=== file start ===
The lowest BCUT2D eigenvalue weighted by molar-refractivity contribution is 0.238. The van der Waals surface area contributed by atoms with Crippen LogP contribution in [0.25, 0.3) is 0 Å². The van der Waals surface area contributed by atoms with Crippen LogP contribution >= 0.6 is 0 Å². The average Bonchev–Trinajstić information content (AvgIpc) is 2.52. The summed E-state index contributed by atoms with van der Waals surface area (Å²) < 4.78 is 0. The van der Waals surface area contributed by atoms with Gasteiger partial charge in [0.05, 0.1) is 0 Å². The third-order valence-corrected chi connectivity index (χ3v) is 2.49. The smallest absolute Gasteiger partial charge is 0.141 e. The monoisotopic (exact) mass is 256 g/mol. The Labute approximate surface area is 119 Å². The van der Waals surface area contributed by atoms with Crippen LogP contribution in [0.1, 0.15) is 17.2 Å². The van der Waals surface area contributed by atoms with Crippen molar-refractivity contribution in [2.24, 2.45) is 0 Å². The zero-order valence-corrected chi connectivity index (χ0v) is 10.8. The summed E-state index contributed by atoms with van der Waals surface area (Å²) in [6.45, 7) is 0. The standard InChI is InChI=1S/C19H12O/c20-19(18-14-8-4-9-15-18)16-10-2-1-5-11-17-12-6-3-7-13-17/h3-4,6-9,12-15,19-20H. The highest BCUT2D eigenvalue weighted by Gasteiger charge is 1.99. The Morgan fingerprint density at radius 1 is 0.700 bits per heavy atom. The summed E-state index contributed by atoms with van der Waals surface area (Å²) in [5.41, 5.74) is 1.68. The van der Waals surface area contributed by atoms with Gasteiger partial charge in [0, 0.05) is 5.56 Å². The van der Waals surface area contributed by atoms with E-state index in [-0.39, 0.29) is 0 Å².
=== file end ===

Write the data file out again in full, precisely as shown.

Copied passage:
The lowest BCUT2D eigenvalue weighted by molar-refractivity contribution is 0.238. The van der Waals surface area contributed by atoms with Crippen LogP contribution in [0.25, 0.3) is 0 Å². The van der Waals surface area contributed by atoms with Crippen LogP contribution >= 0.6 is 0 Å². The average Bonchev–Trinajstić information content (AvgIpc) is 2.52. The summed E-state index contributed by atoms with van der Waals surface area (Å²) < 4.78 is 0. The van der Waals surface area contributed by atoms with Gasteiger partial charge in [0.05, 0.1) is 0 Å². The third-order valence-corrected chi connectivity index (χ3v) is 2.49. The smallest absolute Gasteiger partial charge is 0.141 e. The monoisotopic (exact) mass is 256 g/mol. The Labute approximate surface area is 119 Å². The van der Waals surface area contributed by atoms with Crippen LogP contribution in [0.1, 0.15) is 17.2 Å². The van der Waals surface area contributed by atoms with Crippen molar-refractivity contribution in [2.24, 2.45) is 0 Å². The zero-order valence-corrected chi connectivity index (χ0v) is 10.8. The summed E-state index contributed by atoms with van der Waals surface area (Å²) in [6.45, 7) is 0. The standard InChI is InChI=1S/C19H12O/c20-19(18-14-8-4-9-15-18)16-10-2-1-5-11-17-12-6-3-7-13-17/h3-4,6-9,12-15,19-20H. The highest BCUT2D eigenvalue weighted by Gasteiger charge is 1.99. The Morgan fingerprint density at radius 1 is 0.700 bits per heavy atom. The summed E-state index contributed by atoms with van der Waals surface area (Å²) in [5.41, 5.74) is 1.68. The van der Waals surface area contributed by atoms with Gasteiger partial charge in [0, 0.05) is 5.56 Å². The van der Waals surface area contributed by atoms with E-state index in [-0.39, 0.29) is 0 Å².